A massive container ship turned sideways and blocked the Suez canal, halting roughly $10 billion worth of international trade per day, or about $400 million per hour. Trade protectionists in both parties had better be celebrating this catastrophe, or else perhaps they are not as consistent in their beliefs as they say they are. Two regulatory reform bills were introduced in Congress recently, the USA Act, which would cut funding to agencies not authorized by Congress, and the Pandemic Preparedness, Response, and Recovery Act, which would create an independent regulatory review commission similar to what CEI scholars have been advocating for years. Meanwhile, agencies issued new rules ranging from radio abuse to the Tariff of Tolls.
On to the data:
- Agencies issued 49 final regulations last week, after 45 the previous week.
- That’s the equivalent of a new regulation every three hours and 44 minutes.
- With 748 final regulations so far in 2021, agencies are on pace to issue 3,281 final regulations this year. 2020’s total was 3,327 final regulations.
- Agencies issued 50 proposed regulations in the Federal Register last week, after 39 the previous week.
- With 487 proposed regulations so far in 2021, agencies are on pace to issue 2,136 proposed regulations this year. 2020’s total was 2,021 proposed regulations.
- Agencies published 328 notices last week, after 436 notices the previous week.
- With 5,013 notices so far in 2021, agencies are on pace to issue 21,987 notices this year. 2020’s total was 22,480.
- Last week, 883 new pages were added to the Federal Register in a three-day week, after 844 pages the previous week.
- The average Federal Register issue this year contains 286 pages.
- With 16,281 pages so far, the 2021 Federal Register is on pace for 71,408 pages in 2021. The 2020 total was 87,352 pages. The all-time record adjusted page count (subtracting skips, jumps, and blank pages) is 96,994, set in 2016.
- Rules are called “economically significant” if they have costs of $100 million or more in a given year. There are two such rules so far in 2021, none from the last week. Agencies published five economically significant rules in 2020, and four in 2019.
- The running cost tally for 2021’s economically significant rules ranges from net savings of $100.7 million to net costs of $362.5 million. The 2020 figure ranges from net savings of between $2.04 billion and $5.69 billion, mostly from estimated savings on federal spending. The exact numbers depend on discount rates and other assumptions.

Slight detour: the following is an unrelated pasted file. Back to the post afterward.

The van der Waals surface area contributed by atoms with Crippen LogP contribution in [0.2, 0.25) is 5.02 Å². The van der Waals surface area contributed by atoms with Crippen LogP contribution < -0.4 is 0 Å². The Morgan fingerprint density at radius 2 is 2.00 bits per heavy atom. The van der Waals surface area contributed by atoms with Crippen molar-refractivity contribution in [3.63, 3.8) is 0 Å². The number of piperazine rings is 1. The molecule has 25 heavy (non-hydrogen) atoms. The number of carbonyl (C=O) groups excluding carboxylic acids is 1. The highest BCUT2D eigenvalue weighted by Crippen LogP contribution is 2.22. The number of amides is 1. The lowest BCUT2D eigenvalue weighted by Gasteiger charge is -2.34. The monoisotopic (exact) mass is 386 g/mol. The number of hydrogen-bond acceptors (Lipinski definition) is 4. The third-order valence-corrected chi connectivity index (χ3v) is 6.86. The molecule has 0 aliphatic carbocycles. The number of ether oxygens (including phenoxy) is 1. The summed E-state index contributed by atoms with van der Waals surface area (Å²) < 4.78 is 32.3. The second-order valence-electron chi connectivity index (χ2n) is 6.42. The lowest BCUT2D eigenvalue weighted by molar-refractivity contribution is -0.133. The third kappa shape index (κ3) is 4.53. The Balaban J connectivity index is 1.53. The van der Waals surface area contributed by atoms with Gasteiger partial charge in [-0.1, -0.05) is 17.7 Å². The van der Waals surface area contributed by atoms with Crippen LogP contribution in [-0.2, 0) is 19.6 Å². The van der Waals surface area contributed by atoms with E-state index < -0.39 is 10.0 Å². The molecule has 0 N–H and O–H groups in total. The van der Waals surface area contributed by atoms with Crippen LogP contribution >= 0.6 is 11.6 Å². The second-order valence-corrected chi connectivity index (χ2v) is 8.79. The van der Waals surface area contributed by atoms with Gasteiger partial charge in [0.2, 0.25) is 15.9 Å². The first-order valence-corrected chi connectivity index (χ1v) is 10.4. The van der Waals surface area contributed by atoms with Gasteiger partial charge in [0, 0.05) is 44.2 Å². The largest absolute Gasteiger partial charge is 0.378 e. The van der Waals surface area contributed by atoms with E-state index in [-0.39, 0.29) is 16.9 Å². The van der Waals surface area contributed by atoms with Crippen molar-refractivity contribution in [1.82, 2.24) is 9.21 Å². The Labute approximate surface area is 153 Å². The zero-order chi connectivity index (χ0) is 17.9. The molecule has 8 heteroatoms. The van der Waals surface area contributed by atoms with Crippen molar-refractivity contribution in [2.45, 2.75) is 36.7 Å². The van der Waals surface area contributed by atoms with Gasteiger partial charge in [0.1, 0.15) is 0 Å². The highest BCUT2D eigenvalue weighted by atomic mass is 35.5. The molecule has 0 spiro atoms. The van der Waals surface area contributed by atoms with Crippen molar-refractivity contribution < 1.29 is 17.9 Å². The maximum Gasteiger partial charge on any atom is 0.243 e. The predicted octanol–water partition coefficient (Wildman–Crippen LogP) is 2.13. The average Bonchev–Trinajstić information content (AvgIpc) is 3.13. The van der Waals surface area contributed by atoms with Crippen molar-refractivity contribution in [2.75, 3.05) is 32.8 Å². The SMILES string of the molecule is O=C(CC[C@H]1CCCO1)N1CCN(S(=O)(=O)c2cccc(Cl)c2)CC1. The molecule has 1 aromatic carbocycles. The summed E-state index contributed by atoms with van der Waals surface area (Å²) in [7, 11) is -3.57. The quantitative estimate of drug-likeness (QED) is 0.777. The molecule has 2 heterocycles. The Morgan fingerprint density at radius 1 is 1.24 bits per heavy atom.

- Agencies have published 12 final rules meeting the broader definition of “significant” in 2020, with two in the last week. This is on pace for 53 significant rules in 2021. 2020’s total was 79 significant final rules.
- In 2021, 130 new rules affect small businesses. Two are classified as significant. 2020’s totals were 668 rules affecting small businesses, 26 of them significant.
Highlights from last week’s new regulations:
- Some of the Coast Guards Maritime Analytic Support System records are now exempt from privacy rules.
- New Environmental Protection Agency regulations for car air conditioners.
- Admissions standards for the U.S. Military Academy.
- The California condor is getting a nonessential experimental population introduced to the Pacific northwest.
- The Tariff of Tolls for the St. Lawrence Seaway.
- Testing regulations for walk-in freezers.
- Handling regulations for pears.
- The Food and Drug Administration, Centers for Medicare and Medicaid Services, Public Health Service, and the Children and Families Administration are all delaying a scheduled review of their current regulations. Agencies should regularly do this housekeeping with an eye to eliminating obsolete or harmful rules, stopping mission creep, and prioritizing essential rules.
- Radio abuse.
- Sulfur dioxide.
- Retention limits for hammerhead sharks.
- Deep-sea red crab specifications.
- A delay in a new rule for people seeking asylum.
For more data, see Ten Thousand Commandments and follow @10KC and @RegoftheDay on Twitter.